Banks lose trust, their buildings lose elegance

Nice piece by Sundeep Khanna of Mint.

He points how earlier bank buildings were so grandiose to display both awe and this sense of security given fortress like features. This does not apply anymore:

The big banks may not be dying but the big bank buildings that defined the skylines of cities across the world are certainly a thing of the past. Over the years, banks were housed in magnificent structures, beautiful buildings, often, the biggest in town. Their size was expected to convey solidity, a sense that people’s money was safe with them since they were not going anywhere in a hurry. When it came to money, the motto was as safe as a bank.

Thus, when the Hong Kong and Shanghai Banking Corp. was planning its office tower in Hong Kong, its brief to its architects was a simple one, to build “the best bank building in the world”. The eventual building that came up in 1986 was a work of art prompting The Observer Magazine to turn poetic in its description: “In the congested centre of Hong Kong, the Bank unfurls from the sky, like a mechanised Jacob’s Ladder, and touches the ground.”

As many such buildings in various architectural styles came up, the bank in the town square replaced the clock as a symbol of continuity, binding it to the popular culture. For over a hundred years, these buildings became a landmark for the cities they were in. London’s Midland Banks building, the Bank of China Tower in Hong Kong, Macquarie Bank Centre in Sydney or the Bank of America Tower in New York, each of them became the itinerant tourist’s most trusted marker. Get there and you can find your way around. Many of them were spanned with glass to offer that sense of transparency. In Luxembourg, for instance, the headquarters of the European Investment Bank is an impressive all-glass building.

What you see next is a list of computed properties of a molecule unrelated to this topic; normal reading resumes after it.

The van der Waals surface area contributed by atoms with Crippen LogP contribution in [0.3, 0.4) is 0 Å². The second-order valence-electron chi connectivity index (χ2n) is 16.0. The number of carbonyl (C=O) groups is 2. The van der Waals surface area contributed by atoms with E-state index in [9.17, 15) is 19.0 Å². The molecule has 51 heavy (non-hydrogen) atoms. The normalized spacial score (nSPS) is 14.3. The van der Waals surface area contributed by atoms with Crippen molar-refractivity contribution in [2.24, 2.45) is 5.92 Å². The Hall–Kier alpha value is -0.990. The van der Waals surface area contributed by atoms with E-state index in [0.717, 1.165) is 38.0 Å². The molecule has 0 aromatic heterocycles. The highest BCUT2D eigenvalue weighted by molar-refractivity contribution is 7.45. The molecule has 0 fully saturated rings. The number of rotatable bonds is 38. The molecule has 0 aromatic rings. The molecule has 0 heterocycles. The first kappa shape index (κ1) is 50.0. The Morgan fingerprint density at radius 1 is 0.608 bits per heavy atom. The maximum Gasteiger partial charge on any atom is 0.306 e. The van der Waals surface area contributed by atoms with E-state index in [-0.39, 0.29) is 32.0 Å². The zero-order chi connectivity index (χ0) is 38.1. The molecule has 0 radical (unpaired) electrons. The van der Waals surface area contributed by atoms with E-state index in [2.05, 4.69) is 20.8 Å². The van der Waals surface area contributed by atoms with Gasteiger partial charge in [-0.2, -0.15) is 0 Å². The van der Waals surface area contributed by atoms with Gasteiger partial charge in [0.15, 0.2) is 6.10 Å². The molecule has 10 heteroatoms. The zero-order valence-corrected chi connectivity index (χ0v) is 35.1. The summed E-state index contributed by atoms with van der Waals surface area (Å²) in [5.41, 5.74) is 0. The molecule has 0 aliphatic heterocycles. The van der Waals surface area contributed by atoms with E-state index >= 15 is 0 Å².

In India, too, with a 200-year-old history of banking, the buildings have been an integral part of the landscapes of major cities. Thus, the Standard Chartered Bank building in Mumbai, built at the turn of the 20th century, is a highlight of the Fort area serving both as a city landmark as well as an exemplar of the neo-classical style of architecture. Through the many vicissitudes that the bank went through over the 120 years of existence, the building continued to serve as a metaphor for its motto, “Here for Good”. The elegant State Bank of India Chandni Chowk branch in Delhi built some 200 years ago as well as the SBI George Town branch in Chennai, built in the Indo-Saracenic style nearly 120 years ago, are both part of the cities’ folklore.

With Lehman failure in US and PNB failure in India, the banks have lost their sheen.  Then digital transactions imply bank branches no more in vogue as well. So, there is not much importance to the design of bank buildings.

Having said that, central bank of Bahamas recently approved a design for its new building which looks really grand. And then banks are using these branches in interesting way as Axis bank showed in opening its new branch at Kargil.

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